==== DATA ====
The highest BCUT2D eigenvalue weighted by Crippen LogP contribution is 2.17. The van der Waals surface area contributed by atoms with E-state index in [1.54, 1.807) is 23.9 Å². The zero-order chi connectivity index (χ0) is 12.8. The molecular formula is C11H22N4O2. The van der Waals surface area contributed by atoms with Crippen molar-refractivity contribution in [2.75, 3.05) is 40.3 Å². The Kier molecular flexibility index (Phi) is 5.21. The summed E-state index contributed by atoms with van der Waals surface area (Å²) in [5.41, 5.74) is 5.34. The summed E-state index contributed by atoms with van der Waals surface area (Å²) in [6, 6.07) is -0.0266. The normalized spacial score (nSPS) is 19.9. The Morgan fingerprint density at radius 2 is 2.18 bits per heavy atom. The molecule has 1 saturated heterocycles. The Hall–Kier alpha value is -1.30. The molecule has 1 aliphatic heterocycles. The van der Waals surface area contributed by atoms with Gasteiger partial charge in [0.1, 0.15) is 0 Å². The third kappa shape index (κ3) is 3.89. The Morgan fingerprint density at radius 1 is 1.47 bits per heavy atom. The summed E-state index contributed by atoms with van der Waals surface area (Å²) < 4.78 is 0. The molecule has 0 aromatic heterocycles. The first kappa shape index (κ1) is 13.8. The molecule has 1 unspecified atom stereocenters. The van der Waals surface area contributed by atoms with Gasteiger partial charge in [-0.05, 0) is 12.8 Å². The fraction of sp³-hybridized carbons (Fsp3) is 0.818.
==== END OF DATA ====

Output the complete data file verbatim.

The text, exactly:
The highest BCUT2D eigenvalue weighted by Crippen LogP contribution is 2.17. The van der Waals surface area contributed by atoms with E-state index in [1.54, 1.807) is 23.9 Å². The zero-order chi connectivity index (χ0) is 12.8. The molecular formula is C11H22N4O2. The van der Waals surface area contributed by atoms with Crippen molar-refractivity contribution in [2.75, 3.05) is 40.3 Å². The Kier molecular flexibility index (Phi) is 5.21. The summed E-state index contributed by atoms with van der Waals surface area (Å²) in [5.41, 5.74) is 5.34. The summed E-state index contributed by atoms with van der Waals surface area (Å²) in [6, 6.07) is -0.0266. The normalized spacial score (nSPS) is 19.9. The Morgan fingerprint density at radius 2 is 2.18 bits per heavy atom. The molecule has 1 saturated heterocycles. The Hall–Kier alpha value is -1.30. The molecule has 1 aliphatic heterocycles. The van der Waals surface area contributed by atoms with Gasteiger partial charge in [0.1, 0.15) is 0 Å². The third kappa shape index (κ3) is 3.89. The Morgan fingerprint density at radius 1 is 1.47 bits per heavy atom. The summed E-state index contributed by atoms with van der Waals surface area (Å²) < 4.78 is 0. The molecule has 0 aromatic heterocycles. The first kappa shape index (κ1) is 13.8. The molecule has 1 unspecified atom stereocenters. The van der Waals surface area contributed by atoms with Gasteiger partial charge in [-0.05, 0) is 12.8 Å². The fraction of sp³-hybridized carbons (Fsp3) is 0.818.